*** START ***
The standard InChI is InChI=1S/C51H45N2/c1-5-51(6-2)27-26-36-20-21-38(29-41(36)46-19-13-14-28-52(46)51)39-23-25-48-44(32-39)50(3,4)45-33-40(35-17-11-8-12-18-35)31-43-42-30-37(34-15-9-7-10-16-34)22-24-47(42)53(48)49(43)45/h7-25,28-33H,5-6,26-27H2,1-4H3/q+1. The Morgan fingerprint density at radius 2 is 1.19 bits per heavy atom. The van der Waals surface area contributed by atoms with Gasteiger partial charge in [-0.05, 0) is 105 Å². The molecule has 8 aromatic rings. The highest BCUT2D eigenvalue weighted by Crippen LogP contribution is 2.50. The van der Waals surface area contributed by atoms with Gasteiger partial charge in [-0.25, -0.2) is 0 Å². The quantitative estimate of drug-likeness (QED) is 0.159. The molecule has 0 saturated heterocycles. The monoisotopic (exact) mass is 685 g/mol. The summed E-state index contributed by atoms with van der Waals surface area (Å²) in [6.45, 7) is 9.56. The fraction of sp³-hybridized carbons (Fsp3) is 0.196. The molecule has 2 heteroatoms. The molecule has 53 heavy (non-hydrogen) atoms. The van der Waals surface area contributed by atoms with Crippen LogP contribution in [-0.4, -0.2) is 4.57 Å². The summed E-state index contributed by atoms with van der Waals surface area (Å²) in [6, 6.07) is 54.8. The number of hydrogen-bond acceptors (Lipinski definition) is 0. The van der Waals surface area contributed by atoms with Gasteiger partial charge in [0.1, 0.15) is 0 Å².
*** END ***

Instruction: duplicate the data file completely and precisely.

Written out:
The standard InChI is InChI=1S/C51H45N2/c1-5-51(6-2)27-26-36-20-21-38(29-41(36)46-19-13-14-28-52(46)51)39-23-25-48-44(32-39)50(3,4)45-33-40(35-17-11-8-12-18-35)31-43-42-30-37(34-15-9-7-10-16-34)22-24-47(42)53(48)49(43)45/h7-25,28-33H,5-6,26-27H2,1-4H3/q+1. The Morgan fingerprint density at radius 2 is 1.19 bits per heavy atom. The van der Waals surface area contributed by atoms with Gasteiger partial charge in [-0.05, 0) is 105 Å². The molecule has 8 aromatic rings. The highest BCUT2D eigenvalue weighted by Crippen LogP contribution is 2.50. The van der Waals surface area contributed by atoms with Gasteiger partial charge in [-0.25, -0.2) is 0 Å². The quantitative estimate of drug-likeness (QED) is 0.159. The molecule has 0 saturated heterocycles. The monoisotopic (exact) mass is 685 g/mol. The summed E-state index contributed by atoms with van der Waals surface area (Å²) in [6.45, 7) is 9.56. The fraction of sp³-hybridized carbons (Fsp3) is 0.196. The molecule has 2 heteroatoms. The molecule has 53 heavy (non-hydrogen) atoms. The van der Waals surface area contributed by atoms with Crippen LogP contribution in [-0.4, -0.2) is 4.57 Å². The summed E-state index contributed by atoms with van der Waals surface area (Å²) in [6, 6.07) is 54.8. The number of hydrogen-bond acceptors (Lipinski definition) is 0. The van der Waals surface area contributed by atoms with Gasteiger partial charge in [0.1, 0.15) is 0 Å².